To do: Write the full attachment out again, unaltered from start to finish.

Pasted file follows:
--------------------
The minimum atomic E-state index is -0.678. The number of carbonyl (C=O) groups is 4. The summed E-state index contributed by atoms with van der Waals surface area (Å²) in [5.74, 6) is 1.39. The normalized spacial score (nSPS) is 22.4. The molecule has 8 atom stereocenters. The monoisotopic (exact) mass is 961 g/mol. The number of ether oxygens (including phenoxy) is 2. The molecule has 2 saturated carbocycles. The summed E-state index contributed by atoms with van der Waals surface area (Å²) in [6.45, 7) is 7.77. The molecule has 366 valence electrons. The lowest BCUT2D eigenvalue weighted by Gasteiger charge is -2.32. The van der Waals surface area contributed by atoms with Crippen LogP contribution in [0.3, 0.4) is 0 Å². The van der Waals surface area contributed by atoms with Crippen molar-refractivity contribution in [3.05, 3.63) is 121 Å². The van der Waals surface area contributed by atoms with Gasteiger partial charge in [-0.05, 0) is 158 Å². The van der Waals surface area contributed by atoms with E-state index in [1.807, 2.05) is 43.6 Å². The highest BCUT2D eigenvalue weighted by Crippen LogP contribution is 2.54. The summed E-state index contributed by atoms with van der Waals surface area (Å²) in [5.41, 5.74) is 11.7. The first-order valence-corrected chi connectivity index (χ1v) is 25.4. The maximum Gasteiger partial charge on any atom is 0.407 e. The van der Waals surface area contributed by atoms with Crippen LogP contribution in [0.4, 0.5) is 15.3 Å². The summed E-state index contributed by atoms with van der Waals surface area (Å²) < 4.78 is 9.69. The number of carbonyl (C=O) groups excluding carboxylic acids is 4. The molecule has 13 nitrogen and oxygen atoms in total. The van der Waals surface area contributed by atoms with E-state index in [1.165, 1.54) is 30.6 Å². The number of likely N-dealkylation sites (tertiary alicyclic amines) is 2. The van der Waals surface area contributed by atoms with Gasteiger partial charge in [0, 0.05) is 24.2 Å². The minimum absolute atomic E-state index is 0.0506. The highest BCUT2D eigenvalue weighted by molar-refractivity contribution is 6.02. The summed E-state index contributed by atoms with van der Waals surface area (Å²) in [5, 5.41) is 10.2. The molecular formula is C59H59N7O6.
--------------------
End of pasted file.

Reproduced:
The minimum atomic E-state index is -0.678. The number of carbonyl (C=O) groups is 4. The summed E-state index contributed by atoms with van der Waals surface area (Å²) in [5.74, 6) is 1.39. The normalized spacial score (nSPS) is 22.4. The molecule has 8 atom stereocenters. The monoisotopic (exact) mass is 961 g/mol. The number of ether oxygens (including phenoxy) is 2. The molecule has 2 saturated carbocycles. The summed E-state index contributed by atoms with van der Waals surface area (Å²) in [6.45, 7) is 7.77. The molecule has 366 valence electrons. The lowest BCUT2D eigenvalue weighted by Gasteiger charge is -2.32. The van der Waals surface area contributed by atoms with Crippen LogP contribution in [0.3, 0.4) is 0 Å². The van der Waals surface area contributed by atoms with Crippen molar-refractivity contribution in [3.05, 3.63) is 121 Å². The van der Waals surface area contributed by atoms with Gasteiger partial charge in [-0.05, 0) is 158 Å². The van der Waals surface area contributed by atoms with E-state index in [1.807, 2.05) is 43.6 Å². The highest BCUT2D eigenvalue weighted by Crippen LogP contribution is 2.54. The summed E-state index contributed by atoms with van der Waals surface area (Å²) in [5.41, 5.74) is 11.7. The first-order valence-corrected chi connectivity index (χ1v) is 25.4. The maximum Gasteiger partial charge on any atom is 0.407 e. The van der Waals surface area contributed by atoms with Crippen LogP contribution in [0.4, 0.5) is 15.3 Å². The summed E-state index contributed by atoms with van der Waals surface area (Å²) < 4.78 is 9.69. The number of carbonyl (C=O) groups excluding carboxylic acids is 4. The molecule has 13 nitrogen and oxygen atoms in total. The van der Waals surface area contributed by atoms with E-state index in [1.165, 1.54) is 30.6 Å². The number of likely N-dealkylation sites (tertiary alicyclic amines) is 2. The van der Waals surface area contributed by atoms with Gasteiger partial charge in [0, 0.05) is 24.2 Å². The minimum absolute atomic E-state index is 0.0506. The highest BCUT2D eigenvalue weighted by molar-refractivity contribution is 6.02. The summed E-state index contributed by atoms with van der Waals surface area (Å²) in [5, 5.41) is 10.2. The molecular formula is C59H59N7O6.